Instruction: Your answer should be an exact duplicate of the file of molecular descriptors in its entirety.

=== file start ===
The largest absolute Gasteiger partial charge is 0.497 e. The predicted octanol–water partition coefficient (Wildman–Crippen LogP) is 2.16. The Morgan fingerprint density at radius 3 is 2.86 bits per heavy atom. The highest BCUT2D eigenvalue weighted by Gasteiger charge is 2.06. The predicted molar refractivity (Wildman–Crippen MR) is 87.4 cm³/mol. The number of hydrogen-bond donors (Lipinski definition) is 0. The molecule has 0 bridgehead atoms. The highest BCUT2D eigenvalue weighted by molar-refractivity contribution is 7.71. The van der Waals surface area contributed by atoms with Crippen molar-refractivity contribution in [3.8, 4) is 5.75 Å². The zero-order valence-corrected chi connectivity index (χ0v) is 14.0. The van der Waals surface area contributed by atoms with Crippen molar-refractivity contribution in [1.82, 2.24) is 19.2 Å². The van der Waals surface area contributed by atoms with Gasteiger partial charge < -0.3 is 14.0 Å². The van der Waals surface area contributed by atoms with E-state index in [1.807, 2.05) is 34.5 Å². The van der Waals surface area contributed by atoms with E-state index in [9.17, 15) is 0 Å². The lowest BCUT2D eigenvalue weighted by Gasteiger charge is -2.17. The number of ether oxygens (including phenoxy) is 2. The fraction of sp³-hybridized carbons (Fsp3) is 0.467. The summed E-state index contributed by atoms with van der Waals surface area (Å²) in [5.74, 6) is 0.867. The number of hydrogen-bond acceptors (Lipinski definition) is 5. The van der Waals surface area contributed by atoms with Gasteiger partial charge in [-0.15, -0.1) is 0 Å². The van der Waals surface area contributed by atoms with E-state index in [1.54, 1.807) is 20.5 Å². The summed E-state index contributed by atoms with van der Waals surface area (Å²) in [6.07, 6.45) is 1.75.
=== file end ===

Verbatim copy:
The largest absolute Gasteiger partial charge is 0.497 e. The predicted octanol–water partition coefficient (Wildman–Crippen LogP) is 2.16. The Morgan fingerprint density at radius 3 is 2.86 bits per heavy atom. The highest BCUT2D eigenvalue weighted by Gasteiger charge is 2.06. The predicted molar refractivity (Wildman–Crippen MR) is 87.4 cm³/mol. The number of hydrogen-bond donors (Lipinski definition) is 0. The molecule has 0 bridgehead atoms. The highest BCUT2D eigenvalue weighted by molar-refractivity contribution is 7.71. The van der Waals surface area contributed by atoms with Crippen molar-refractivity contribution in [3.8, 4) is 5.75 Å². The zero-order valence-corrected chi connectivity index (χ0v) is 14.0. The van der Waals surface area contributed by atoms with Crippen molar-refractivity contribution in [1.82, 2.24) is 19.2 Å². The van der Waals surface area contributed by atoms with Gasteiger partial charge < -0.3 is 14.0 Å². The van der Waals surface area contributed by atoms with E-state index in [1.807, 2.05) is 34.5 Å². The van der Waals surface area contributed by atoms with E-state index in [9.17, 15) is 0 Å². The lowest BCUT2D eigenvalue weighted by Gasteiger charge is -2.17. The number of ether oxygens (including phenoxy) is 2. The fraction of sp³-hybridized carbons (Fsp3) is 0.467. The summed E-state index contributed by atoms with van der Waals surface area (Å²) in [5.74, 6) is 0.867. The number of hydrogen-bond acceptors (Lipinski definition) is 5. The van der Waals surface area contributed by atoms with Gasteiger partial charge in [-0.15, -0.1) is 0 Å². The van der Waals surface area contributed by atoms with E-state index in [1.54, 1.807) is 20.5 Å². The summed E-state index contributed by atoms with van der Waals surface area (Å²) in [6.07, 6.45) is 1.75.